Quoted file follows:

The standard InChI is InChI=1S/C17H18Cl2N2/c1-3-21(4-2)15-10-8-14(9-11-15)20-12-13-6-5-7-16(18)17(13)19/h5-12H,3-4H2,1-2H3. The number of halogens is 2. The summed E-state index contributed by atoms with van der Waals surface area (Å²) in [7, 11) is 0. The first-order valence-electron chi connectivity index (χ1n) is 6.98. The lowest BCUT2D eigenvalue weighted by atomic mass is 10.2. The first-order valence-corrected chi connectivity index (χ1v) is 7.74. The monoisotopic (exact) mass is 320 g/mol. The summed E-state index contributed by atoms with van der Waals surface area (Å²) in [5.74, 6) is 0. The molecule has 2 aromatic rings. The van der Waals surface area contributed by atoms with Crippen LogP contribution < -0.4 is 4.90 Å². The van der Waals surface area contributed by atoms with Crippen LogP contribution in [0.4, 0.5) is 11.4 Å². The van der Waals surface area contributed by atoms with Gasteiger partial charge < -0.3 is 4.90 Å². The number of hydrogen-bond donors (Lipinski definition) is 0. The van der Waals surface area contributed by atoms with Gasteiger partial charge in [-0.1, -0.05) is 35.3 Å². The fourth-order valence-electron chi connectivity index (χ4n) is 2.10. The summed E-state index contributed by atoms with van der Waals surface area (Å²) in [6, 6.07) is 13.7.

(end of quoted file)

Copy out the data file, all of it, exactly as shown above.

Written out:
The standard InChI is InChI=1S/C17H18Cl2N2/c1-3-21(4-2)15-10-8-14(9-11-15)20-12-13-6-5-7-16(18)17(13)19/h5-12H,3-4H2,1-2H3. The number of halogens is 2. The summed E-state index contributed by atoms with van der Waals surface area (Å²) in [7, 11) is 0. The first-order valence-electron chi connectivity index (χ1n) is 6.98. The lowest BCUT2D eigenvalue weighted by atomic mass is 10.2. The first-order valence-corrected chi connectivity index (χ1v) is 7.74. The monoisotopic (exact) mass is 320 g/mol. The summed E-state index contributed by atoms with van der Waals surface area (Å²) in [5.74, 6) is 0. The molecule has 2 aromatic rings. The van der Waals surface area contributed by atoms with Crippen LogP contribution < -0.4 is 4.90 Å². The van der Waals surface area contributed by atoms with Crippen LogP contribution in [0.4, 0.5) is 11.4 Å². The van der Waals surface area contributed by atoms with Gasteiger partial charge < -0.3 is 4.90 Å². The number of hydrogen-bond donors (Lipinski definition) is 0. The van der Waals surface area contributed by atoms with Gasteiger partial charge in [-0.1, -0.05) is 35.3 Å². The fourth-order valence-electron chi connectivity index (χ4n) is 2.10. The summed E-state index contributed by atoms with van der Waals surface area (Å²) in [6, 6.07) is 13.7.